Cash for Clunkers went and came, and traditional hybrids no longer earn green energy tax credits. But you can continue to find lots of government incentives that cut the price of new electric vehicles, plug-in hybrids, and alternative-fuel vehicles. The natural gas-powered Honda Civic GX, for example, comes with a $4,000 tax credit. If you buy a plug-in hybrid or pure electric car, you’ll be entitled to a whopping $7,500 tax credit.

Remember, this is not merely a tax deduction, it’s a tax credit: the same in principle as cash back. Learn more about the differences between a tax credit vs. a tax deduction.

6. Simpler Needs, Simpler Costs

You might be drawn completely to another car by a low advertised price, simply to learn from the vehicle dealership how the base pricing is for a low- or no-frills model. To get the advanced features like cruise control, voice recognition, a navigation system, and seat warmers, you’ll handle a list of expensive options, often adding just as much as $10,000 to your total – before taxes.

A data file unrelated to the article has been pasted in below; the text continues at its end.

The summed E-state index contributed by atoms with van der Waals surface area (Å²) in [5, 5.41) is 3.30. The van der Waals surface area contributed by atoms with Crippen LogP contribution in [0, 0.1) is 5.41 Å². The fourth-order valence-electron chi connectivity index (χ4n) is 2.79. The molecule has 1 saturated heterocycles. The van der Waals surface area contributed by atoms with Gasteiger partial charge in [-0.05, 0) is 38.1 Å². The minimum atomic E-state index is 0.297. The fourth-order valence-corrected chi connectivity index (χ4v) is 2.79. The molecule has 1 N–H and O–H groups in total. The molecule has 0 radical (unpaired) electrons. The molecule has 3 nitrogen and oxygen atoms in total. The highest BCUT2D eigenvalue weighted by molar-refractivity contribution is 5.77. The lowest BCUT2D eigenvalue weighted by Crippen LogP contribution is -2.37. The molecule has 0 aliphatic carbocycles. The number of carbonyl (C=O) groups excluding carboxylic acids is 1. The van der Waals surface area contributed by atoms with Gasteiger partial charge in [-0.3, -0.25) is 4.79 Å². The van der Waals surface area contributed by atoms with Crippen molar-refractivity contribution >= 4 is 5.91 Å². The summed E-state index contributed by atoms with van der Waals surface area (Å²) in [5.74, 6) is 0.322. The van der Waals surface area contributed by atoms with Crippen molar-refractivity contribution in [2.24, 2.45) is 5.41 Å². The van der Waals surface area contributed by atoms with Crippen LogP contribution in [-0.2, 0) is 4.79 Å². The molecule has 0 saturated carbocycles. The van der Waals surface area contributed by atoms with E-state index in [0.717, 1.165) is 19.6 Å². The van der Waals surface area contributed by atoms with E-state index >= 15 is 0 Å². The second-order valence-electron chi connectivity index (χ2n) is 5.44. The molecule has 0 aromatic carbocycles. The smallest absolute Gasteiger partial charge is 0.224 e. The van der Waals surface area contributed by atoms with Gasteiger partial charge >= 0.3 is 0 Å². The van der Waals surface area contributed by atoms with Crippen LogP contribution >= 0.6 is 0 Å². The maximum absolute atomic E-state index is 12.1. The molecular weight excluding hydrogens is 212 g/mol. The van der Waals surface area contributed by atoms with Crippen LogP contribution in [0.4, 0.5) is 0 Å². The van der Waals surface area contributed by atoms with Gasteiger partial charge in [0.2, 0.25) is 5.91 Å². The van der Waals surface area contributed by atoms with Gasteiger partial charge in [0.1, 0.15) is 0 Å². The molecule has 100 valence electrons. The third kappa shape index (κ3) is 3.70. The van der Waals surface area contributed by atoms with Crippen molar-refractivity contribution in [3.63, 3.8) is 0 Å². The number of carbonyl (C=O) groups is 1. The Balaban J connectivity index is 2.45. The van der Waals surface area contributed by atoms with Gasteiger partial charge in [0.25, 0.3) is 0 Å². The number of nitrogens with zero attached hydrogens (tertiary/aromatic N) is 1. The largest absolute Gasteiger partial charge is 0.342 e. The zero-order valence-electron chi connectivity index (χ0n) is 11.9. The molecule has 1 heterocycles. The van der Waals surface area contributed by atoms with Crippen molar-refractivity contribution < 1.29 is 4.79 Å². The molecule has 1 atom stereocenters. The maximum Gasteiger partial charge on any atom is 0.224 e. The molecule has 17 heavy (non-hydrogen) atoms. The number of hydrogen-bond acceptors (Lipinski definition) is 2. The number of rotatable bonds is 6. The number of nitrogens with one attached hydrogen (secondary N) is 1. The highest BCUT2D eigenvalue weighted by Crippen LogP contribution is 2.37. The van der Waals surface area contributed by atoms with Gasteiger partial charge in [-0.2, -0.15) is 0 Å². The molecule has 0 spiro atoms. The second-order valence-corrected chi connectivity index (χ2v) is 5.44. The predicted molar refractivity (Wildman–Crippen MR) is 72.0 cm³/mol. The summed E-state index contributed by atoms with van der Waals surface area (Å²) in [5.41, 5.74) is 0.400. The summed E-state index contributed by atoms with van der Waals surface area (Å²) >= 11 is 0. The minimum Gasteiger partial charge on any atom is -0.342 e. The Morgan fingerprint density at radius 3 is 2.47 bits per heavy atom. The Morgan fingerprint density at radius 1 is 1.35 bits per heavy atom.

When you know that you don’t want pricey options like “pearlescent” paint coating, larger wheels, and even an automatic transmission, you’ll probably find less of a difference between the values of new cars and used cars. You can custom order a brand new car in the dealer without all of the unnecessary options and obtain a competitive price for a brand new car if you’re just looking to get to the office or train station and back.

Final Word

Anyone that tells you the new car vs. second hand car debate has an absolute winner hasn’t really considered every circumstance.

In the majority of situations, a used car will be the lower-cost, higher-value option. Although with recent advances in government and technology incentives, new cars have enough significant benefits that they’re often worth the extra expense. It’s up to you as being a smart consumer to weigh your needs from the benefits and costs of both new and used cars. Don’t be surprised in the event you occasionally find that the new car represents better value.

Was your latest car get a new or used vehicle? How have you finally choose?